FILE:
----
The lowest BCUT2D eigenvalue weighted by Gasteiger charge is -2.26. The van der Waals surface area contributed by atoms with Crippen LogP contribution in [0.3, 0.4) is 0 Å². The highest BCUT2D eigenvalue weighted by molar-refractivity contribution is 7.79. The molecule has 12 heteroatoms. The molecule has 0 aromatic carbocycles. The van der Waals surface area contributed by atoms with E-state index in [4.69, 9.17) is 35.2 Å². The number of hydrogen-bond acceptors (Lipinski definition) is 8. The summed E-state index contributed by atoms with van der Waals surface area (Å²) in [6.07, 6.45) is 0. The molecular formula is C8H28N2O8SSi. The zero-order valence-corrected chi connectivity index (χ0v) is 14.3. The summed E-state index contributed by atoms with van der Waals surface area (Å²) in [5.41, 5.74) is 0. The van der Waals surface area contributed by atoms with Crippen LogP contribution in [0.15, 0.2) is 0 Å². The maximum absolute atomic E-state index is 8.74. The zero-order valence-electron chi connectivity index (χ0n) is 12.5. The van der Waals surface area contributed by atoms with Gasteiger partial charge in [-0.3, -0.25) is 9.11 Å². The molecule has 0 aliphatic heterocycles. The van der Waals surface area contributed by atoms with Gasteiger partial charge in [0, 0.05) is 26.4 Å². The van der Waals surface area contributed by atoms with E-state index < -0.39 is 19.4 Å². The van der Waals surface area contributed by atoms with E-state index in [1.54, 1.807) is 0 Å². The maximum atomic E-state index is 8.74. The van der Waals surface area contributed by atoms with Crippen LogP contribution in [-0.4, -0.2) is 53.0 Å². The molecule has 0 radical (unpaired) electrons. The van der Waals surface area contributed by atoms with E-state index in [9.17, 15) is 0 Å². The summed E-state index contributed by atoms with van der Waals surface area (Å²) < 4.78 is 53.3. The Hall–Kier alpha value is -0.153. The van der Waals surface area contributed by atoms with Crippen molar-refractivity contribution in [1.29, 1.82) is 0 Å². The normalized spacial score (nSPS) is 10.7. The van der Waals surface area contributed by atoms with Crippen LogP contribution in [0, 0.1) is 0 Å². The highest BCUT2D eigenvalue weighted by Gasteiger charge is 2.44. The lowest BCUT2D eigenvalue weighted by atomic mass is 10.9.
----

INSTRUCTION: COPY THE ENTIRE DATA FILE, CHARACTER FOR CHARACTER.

The lowest BCUT2D eigenvalue weighted by Gasteiger charge is -2.26. The van der Waals surface area contributed by atoms with Crippen LogP contribution in [0.3, 0.4) is 0 Å². The highest BCUT2D eigenvalue weighted by molar-refractivity contribution is 7.79. The molecule has 12 heteroatoms. The molecule has 0 aromatic carbocycles. The van der Waals surface area contributed by atoms with E-state index in [4.69, 9.17) is 35.2 Å². The number of hydrogen-bond acceptors (Lipinski definition) is 8. The summed E-state index contributed by atoms with van der Waals surface area (Å²) in [6.07, 6.45) is 0. The molecular formula is C8H28N2O8SSi. The zero-order valence-corrected chi connectivity index (χ0v) is 14.3. The summed E-state index contributed by atoms with van der Waals surface area (Å²) in [5.41, 5.74) is 0. The van der Waals surface area contributed by atoms with Crippen LogP contribution in [0.15, 0.2) is 0 Å². The maximum absolute atomic E-state index is 8.74. The zero-order valence-electron chi connectivity index (χ0n) is 12.5. The van der Waals surface area contributed by atoms with Gasteiger partial charge in [-0.3, -0.25) is 9.11 Å². The molecule has 0 aliphatic heterocycles. The van der Waals surface area contributed by atoms with Gasteiger partial charge in [0, 0.05) is 26.4 Å². The van der Waals surface area contributed by atoms with E-state index < -0.39 is 19.4 Å². The van der Waals surface area contributed by atoms with E-state index in [1.54, 1.807) is 0 Å². The maximum atomic E-state index is 8.74. The van der Waals surface area contributed by atoms with Crippen LogP contribution in [-0.4, -0.2) is 53.0 Å². The molecule has 0 radical (unpaired) electrons. The van der Waals surface area contributed by atoms with E-state index in [9.17, 15) is 0 Å². The summed E-state index contributed by atoms with van der Waals surface area (Å²) < 4.78 is 53.3. The Hall–Kier alpha value is -0.153. The van der Waals surface area contributed by atoms with Crippen molar-refractivity contribution in [1.29, 1.82) is 0 Å². The normalized spacial score (nSPS) is 10.7. The van der Waals surface area contributed by atoms with Crippen LogP contribution in [0, 0.1) is 0 Å². The highest BCUT2D eigenvalue weighted by Gasteiger charge is 2.44. The lowest BCUT2D eigenvalue weighted by atomic mass is 10.9.